How to Brine a Turkey and Why You Want To
My husband is a firm believer in the need to brine a turkey. And since he is the one in charge of our Thanksgiving turkey, I’m all, “have at it!” My job is to set the Thanksgiving table and make some side dishes.
So, what is brining? Basically, (as described to me by my husband and his degree in chemistry) Brining is a process of osmosis, where the salt/flavors found in the brining liquid transfer into the meat of the turkey. At the same time, the water from the meat is moved to the brine. More salt in the meat breaks down the protein and allows for more water in the meat, making the turkey moister and more flavorful.
I’m Jesse to his Mr. White. My reaction goes something like this.
In fact, my husband actually brines his turkey twice. His theory is that if you buy a supermarket turkey (rather than the ungodly expensive Diestel Turkeys at Whole Foods) that it should first be brined in plain water for 12 hours to remove any additives or preservatives in the bird (seriously, this is what I live with!)
The 2nd brine is to add flavor and make it moist.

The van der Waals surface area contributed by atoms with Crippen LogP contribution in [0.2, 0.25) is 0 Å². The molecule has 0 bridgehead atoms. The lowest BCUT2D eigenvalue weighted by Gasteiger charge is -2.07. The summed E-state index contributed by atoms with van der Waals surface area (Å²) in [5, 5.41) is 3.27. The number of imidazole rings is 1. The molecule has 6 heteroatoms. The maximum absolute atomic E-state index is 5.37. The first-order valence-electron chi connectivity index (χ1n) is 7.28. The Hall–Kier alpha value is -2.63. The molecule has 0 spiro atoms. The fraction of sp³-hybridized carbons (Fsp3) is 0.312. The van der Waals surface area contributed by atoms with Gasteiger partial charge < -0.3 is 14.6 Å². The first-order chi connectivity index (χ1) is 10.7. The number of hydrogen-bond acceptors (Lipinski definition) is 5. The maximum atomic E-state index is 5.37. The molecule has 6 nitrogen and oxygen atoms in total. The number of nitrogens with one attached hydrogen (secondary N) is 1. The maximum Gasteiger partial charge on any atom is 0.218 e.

Last year, I took the following pictures of the process.
- Large food-grade container to hold your turkey
- Large strainer
- Thawed or almost thawed turkey
We use a Sparkletts plastic water bottle with the neck and spout cut off. Clear a spot in your refrigerator, or if you live in a cold climate (not freezing) you can leave it covered outdoors or in a garage.
Make a vegetable stock
- 8-12 quarts of water
- 2 cups of kosher salt
- 1 Whole Garlic, broken in cloves
- A handful of peppercorns
- 6 chunks of Candied ginger
Bring to a boil and simmer for about an hour.
Strain into container, let the stock cool down a bit.
Add a bag of ice. Do not put turkey in hot liquid. You don’t want to sear the turkey skin.
Add turkey – neck end first (so the turkey feet are sticking out of the container – like he’s doing a synchronized swimming routine)
Sing, “Brine a bird, Brine a bird, Brine a big ol’ bird!” over and over again to annoy your family. (Not that this has ever happened at my house!)
Top off with water and make sure turkey cavity is completely filled and that the bird is completely submerged (it’s okay if the feet stick out a bit — how are the judges going to come up with a score without seeing the feet? )
Place in refrigerator (or outside w/ a covering if you live in a cold climate climate, but not if the temperature will go below freezing)
Turkey should remain in brine at least 12 hours and up to 24 hours.
Whatever time period you choose, at the halfway point, flip the turkey over, so the feet are at the bottom
At the end of brining period, remove from brine, rinse and pat dry, and get to roasting!